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We are racing to digitalize everything.
Seeking to take advantage of the combination of big data insights, improved connectivity and emergent technology integration, from improving business efficiencies, performance and resiliency, to enabling education and training, as catalysed by the hybridisation impact of COVID-19. As a result, we are living in an increasingly interconnected, always on, always sensing and intelligent world and this pace, scale and hybridity of innovation and digital transformation is only set to accelerate. It is estimated that by 2025 the number of IoT connections will more than double to some 75 Billion connected devices creating significant new value. As an example the revenue in the IoT value chain generated from cellular and LPWA connections is estimated to reach some $211 billion by 2028, primarily from applications and hardware (Analysys Mason). And in respect to IIoT, this is estimated to reach over $922 Billion by 2025.
This explosion of IoT has enabled low-cost hardware to be connected to the network - however, many of these devices are vulnerable to attack. And as building and other operations and enterprise management systems become smarter, we are also moving to an IoT space where organisations are finding it easier to integrate their IT and OT to realise new business value, particularly outside “critical” infrastructure. But this drive for IT-OT integration also has the consequence of multiplying the potential entry points for cyber adversaries and hackers, increasing risks and estate threat areas for vulnerability.
Putting this into context, cyberattacks has been occurring every 39 seconds on average 2,244 times a day (Varoni 2020) with the FBI reporting a 300% increase in reported cybercrimes in March alone. From misplaced patches, to reduced security hygiene and temptation for ‘workarounds’, to gaps from misconfigurations, attackers have leveraged the opportunity to target vulnerable networks as office work moved to personal homes with unprecedented speed and scale. And in respect to IoT devices, that threat is now around 5,400 attacks per month on average according to Symantec research. Vulnerabilities here can range from implantable medical devices right through to poorly secured home thermostats.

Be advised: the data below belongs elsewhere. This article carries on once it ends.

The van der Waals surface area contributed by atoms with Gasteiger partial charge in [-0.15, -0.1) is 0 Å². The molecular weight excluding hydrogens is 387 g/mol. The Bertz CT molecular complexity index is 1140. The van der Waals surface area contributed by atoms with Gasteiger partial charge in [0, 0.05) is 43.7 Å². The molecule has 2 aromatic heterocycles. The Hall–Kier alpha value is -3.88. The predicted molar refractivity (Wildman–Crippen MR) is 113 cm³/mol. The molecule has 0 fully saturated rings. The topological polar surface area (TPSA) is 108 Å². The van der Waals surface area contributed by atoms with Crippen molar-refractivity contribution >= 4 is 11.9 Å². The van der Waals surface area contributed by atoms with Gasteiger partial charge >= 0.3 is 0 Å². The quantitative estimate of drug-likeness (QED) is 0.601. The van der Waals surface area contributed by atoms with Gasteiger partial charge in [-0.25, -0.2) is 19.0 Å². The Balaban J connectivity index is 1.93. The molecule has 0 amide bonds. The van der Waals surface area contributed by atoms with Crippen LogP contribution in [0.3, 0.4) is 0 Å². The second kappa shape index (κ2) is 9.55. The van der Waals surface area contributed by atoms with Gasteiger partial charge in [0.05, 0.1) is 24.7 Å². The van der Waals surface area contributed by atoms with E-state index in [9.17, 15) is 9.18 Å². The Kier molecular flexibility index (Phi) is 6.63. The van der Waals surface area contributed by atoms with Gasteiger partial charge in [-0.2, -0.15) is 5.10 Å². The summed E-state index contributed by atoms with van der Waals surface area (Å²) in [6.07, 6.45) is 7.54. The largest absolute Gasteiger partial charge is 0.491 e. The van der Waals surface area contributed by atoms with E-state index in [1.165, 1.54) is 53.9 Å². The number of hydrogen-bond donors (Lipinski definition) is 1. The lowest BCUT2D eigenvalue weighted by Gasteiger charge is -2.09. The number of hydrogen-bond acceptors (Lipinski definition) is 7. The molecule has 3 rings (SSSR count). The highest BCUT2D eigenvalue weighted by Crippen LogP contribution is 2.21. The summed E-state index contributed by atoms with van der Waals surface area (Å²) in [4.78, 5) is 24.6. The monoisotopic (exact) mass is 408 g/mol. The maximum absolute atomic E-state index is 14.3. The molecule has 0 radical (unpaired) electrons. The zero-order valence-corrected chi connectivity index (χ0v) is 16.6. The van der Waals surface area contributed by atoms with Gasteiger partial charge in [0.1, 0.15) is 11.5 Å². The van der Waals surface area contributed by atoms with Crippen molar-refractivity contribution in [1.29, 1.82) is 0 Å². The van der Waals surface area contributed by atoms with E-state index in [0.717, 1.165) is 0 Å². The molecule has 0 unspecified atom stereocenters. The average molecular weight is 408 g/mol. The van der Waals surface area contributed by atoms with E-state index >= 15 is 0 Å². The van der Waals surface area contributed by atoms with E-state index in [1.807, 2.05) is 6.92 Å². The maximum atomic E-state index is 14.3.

In terms of the nature of threats, healthcare has become a predominant focus with attackers exploiting pandemic uncertainty through phishing, sending fraudulent WhatsApp and email messages to attempt to trick recipients into opening attachments or clicking on malicious links. There have even been examples of ransomware attacks targeting companies developing tests, treatments and vaccines. Indeed, new research shows the healthcare industry’s risk exposure to be especially high - more than seven times than that of manufacturing (Bleeping Computer) – and with the IoT enabled wearables, devices, apps, data aggregators and platforms which allow measurement, tracking and aggregation of an array of lifestyle/health measures and behaviours becoming a growing risk area. In combination, this is quite a change from the first ever recorded cyber-attack ‘Morris Worm’ in 1988, affecting 6,000 computers which was roughly 10% of the entire internet at that time! How times have changed!
So, whilst it is clear that IoT and IIoT afford huge opportunities, they represent significant areas of vulnerability if/when not properly protected too – how can we best mitigate the risk?
This accelerated rate of adversarial activity drives home the importance of implementing a holistic security strategy as the foundational element of overall digital (transformation) strategy. Today’s digital age requires a continuous assessment of threats to both mitigate risks and build digital right trust across your ecosystem. As we have seen, these threats are growing in rate, scale and sophistication, and evolving quickly across people, process and technology. No one is exempt - no air gap is totally safe. A good example of this is that we now see ransomware attacks, which typically focused on IT alone, now targeting industrial control and other OT systems. Additionally, advanced IT/OT integration (or converged IT/OT) is often dependent upon legacy hardware and software that is not routinely patched and likely brings inherent security vulnerabilities.
To negate this dynamically evolving threat landscape, building a holistic, flexible and scalable security strategy is critical in order to respond to these risks – whether this is from your industry network, your people, your assets or your data. And this is not only about protecting yourself and your business or personal environment - the whole ecosystem must collaborate to raise the bar and develop a collective defence. A holistic strategy means taking a lifecycle approach across technology, processes and people so you can scale and respond to the dynamic nature of the risks. This is a 3 dimensional challenge: 1) Roles 2) Technologies and 3) Scaling out these elements. A holistic approach addresses the dynamic nature of each of these components to improve security across the lifecycle and enabling security assurance can play a pivotal role in its actualisation.